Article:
By Bob Hicks
It’s possible Mr. Scatter should have kept his mouth shut.
There he was, scanning the shelves at the local outlet of a mega-mega multinational book store, when a man and his son approached, trailing a clerk behind them. The boy looked to be 10 or 11, and he and his father had seen something on television about a new movie version of Gulliver’s Travels coming out later this month (Jack Black stars as a travel writer on assignment to Bermuda), and they thought it’d be fun to read the book before they saw the movie. But what version?
“You probably want one of the adaptations,” the clerk said helpfully. “The language is modernized, and they’re a lot easier for kids to read than the original.”
Having fulfilled her function, she walked away, never having mentioned that most adaptations also snip out big uncomfortable chunks of the text.
Father and son stood undecided, not sure whether to go for the condensed version or the real thing.
“Buy the original,” Mr. Scatter found himself saying. “It’s lots better.”
Well, it is. Jonathan Swift‘s novel, first published in 1726 under the title Travels into Several Remote Nations of the World, in Four Parts, by Lemuel Gulliver, first a surgeon, and then a captain of several ships, is one of the most hacked-at and sanitized books ever written, and those are the versions, unfortunately, in which most people encounter it. That seems to be largely because its fantastical elements (little people, giants, talking horses, flying cities) tilt it toward the catch-all of children’s literature, despite its often coarse detail and sophisticated adult themes. It is, underneath the flimsiest tissue of whimsy, a scabrous satire on European morals and politics, and quite rude on the subject of bodily functions, and such things will never do for the young and tender-cheeked. (Nor is it the only book to be hogtied and forcibly hustled into the children’s playpen in spite of its original intentions. It’s a bit of a jolt to remember that the Grimm folk and fairy tales, which have been so resolutely cleansed and prettified for nursery and adolescent consumption in the almost 200 years since the brothers first published them, were themselves sanitized versions of older, even more savage folk traditions.) In brief: Take out the scruffy parts of Gulliver’s Travels and you’ve ripped out its heart and soul.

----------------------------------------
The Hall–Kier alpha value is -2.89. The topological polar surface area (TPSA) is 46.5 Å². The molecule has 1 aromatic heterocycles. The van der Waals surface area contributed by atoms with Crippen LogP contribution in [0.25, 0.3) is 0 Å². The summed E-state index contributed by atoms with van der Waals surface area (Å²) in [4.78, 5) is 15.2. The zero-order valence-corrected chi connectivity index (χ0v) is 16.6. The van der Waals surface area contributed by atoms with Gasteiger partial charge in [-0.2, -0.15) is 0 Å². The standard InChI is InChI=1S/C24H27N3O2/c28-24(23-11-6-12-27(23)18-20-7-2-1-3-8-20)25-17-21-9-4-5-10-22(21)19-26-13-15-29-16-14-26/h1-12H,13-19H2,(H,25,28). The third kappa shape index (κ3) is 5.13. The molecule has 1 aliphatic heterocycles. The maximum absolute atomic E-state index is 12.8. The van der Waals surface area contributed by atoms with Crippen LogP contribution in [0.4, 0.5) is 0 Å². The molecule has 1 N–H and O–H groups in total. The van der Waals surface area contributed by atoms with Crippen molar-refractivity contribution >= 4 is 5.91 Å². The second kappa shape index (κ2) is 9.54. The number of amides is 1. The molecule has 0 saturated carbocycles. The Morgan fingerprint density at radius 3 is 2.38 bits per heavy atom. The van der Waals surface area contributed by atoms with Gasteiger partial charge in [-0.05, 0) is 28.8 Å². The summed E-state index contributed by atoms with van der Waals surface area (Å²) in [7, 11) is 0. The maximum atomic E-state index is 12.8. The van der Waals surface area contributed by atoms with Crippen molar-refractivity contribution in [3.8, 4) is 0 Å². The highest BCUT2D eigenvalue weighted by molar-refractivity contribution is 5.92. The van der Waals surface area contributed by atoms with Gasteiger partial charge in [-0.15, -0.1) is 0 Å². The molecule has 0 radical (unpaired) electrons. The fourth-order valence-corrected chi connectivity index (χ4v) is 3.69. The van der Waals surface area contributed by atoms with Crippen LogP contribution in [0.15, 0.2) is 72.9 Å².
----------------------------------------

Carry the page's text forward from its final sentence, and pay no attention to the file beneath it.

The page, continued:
Still, it wasn’t Mr. Scatter’s call, as he realized when the gentleman smiled and thanked him and walked off with a copy of the real thing.
What had Mr. Scatter done? If a person’sÂ goal is to keep the young innocents eternally innocent, giving a child this book as Swift wrote it is like hiring a wolf to babysit a flock of sheep. Did father or son have any idea what they were about to get into? Could Swift’s measured 18th century language possibly hold the lad’s interest? And what would the parental units think when the boy inevitably came to the infamous scene in which the giant Gulliver, faced with the emergency situation of dousing a fire engulfing the Liliputian palace, whips down his pants and unleashes his bladder on the flames below — a scene left out of most of the sanitized versions?
Mr. Scatter isn’t sure. But when he brought up this tricky moral situation with the Older Educated Daughter, she recalled reading Gulliver when she was about 12 and being both utterly unprepared for and utterly fascinated by the fire-fighting solution. That got Mr. Scatter to remembering when the OED was about 9 and visiting a book shop on Orcas Island in the San Juan chain. She curled up on the book shop’s floor with a thick and detailed version of the Greek myths (something far beyond Bulfinch) and, when she decided to buy it, was faced by a clerk determined to steer her instead to a simplified children’s version. The OED stubbornly held her ground, the clerk gave up with a sigh, and the OED proceeded, over the next several days, to devour the book. Later, at university, she studied classics and learned to read ancient Greek. There’s an argument to be made for the real stuff, and we can hope the good father and son, both of whom seemed pleasant and intelligent people, find their unexpurgated Gulliver both challenging and rewarding.